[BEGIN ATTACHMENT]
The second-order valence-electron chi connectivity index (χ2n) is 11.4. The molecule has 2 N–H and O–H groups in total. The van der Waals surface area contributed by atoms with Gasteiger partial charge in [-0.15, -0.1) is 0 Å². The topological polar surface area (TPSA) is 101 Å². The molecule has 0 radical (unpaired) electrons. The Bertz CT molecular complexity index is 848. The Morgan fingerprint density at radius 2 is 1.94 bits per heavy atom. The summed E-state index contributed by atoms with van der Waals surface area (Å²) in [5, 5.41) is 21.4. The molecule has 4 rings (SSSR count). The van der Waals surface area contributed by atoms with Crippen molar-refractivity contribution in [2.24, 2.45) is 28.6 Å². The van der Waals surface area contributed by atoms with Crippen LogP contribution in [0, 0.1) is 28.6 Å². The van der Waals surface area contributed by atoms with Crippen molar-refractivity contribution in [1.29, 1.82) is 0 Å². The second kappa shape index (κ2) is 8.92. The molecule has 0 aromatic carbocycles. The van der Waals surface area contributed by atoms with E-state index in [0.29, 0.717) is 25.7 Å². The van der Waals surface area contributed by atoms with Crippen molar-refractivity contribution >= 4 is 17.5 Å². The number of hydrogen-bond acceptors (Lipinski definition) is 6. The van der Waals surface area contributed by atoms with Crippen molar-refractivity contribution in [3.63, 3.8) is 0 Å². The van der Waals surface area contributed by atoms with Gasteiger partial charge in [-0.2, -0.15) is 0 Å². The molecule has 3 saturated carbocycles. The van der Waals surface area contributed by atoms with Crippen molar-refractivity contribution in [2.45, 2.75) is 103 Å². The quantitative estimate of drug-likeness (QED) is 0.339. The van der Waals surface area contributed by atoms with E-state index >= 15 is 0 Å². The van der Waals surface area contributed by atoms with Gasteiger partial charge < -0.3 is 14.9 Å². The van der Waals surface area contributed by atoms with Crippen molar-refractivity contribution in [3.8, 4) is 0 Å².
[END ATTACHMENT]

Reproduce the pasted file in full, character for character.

The second-order valence-electron chi connectivity index (χ2n) is 11.4. The molecule has 2 N–H and O–H groups in total. The van der Waals surface area contributed by atoms with Gasteiger partial charge in [-0.15, -0.1) is 0 Å². The topological polar surface area (TPSA) is 101 Å². The molecule has 0 radical (unpaired) electrons. The Bertz CT molecular complexity index is 848. The Morgan fingerprint density at radius 2 is 1.94 bits per heavy atom. The summed E-state index contributed by atoms with van der Waals surface area (Å²) in [5, 5.41) is 21.4. The molecule has 4 rings (SSSR count). The van der Waals surface area contributed by atoms with Crippen molar-refractivity contribution in [2.24, 2.45) is 28.6 Å². The van der Waals surface area contributed by atoms with Crippen LogP contribution in [0, 0.1) is 28.6 Å². The van der Waals surface area contributed by atoms with Crippen molar-refractivity contribution in [1.29, 1.82) is 0 Å². The second kappa shape index (κ2) is 8.92. The molecule has 0 aromatic carbocycles. The van der Waals surface area contributed by atoms with E-state index in [0.29, 0.717) is 25.7 Å². The van der Waals surface area contributed by atoms with Crippen molar-refractivity contribution >= 4 is 17.5 Å². The number of hydrogen-bond acceptors (Lipinski definition) is 6. The van der Waals surface area contributed by atoms with Crippen molar-refractivity contribution in [3.63, 3.8) is 0 Å². The van der Waals surface area contributed by atoms with Gasteiger partial charge in [-0.2, -0.15) is 0 Å². The molecule has 3 saturated carbocycles. The van der Waals surface area contributed by atoms with Crippen molar-refractivity contribution in [2.45, 2.75) is 103 Å². The quantitative estimate of drug-likeness (QED) is 0.339. The van der Waals surface area contributed by atoms with E-state index >= 15 is 0 Å². The van der Waals surface area contributed by atoms with Gasteiger partial charge < -0.3 is 14.9 Å². The van der Waals surface area contributed by atoms with Crippen molar-refractivity contribution in [3.8, 4) is 0 Å².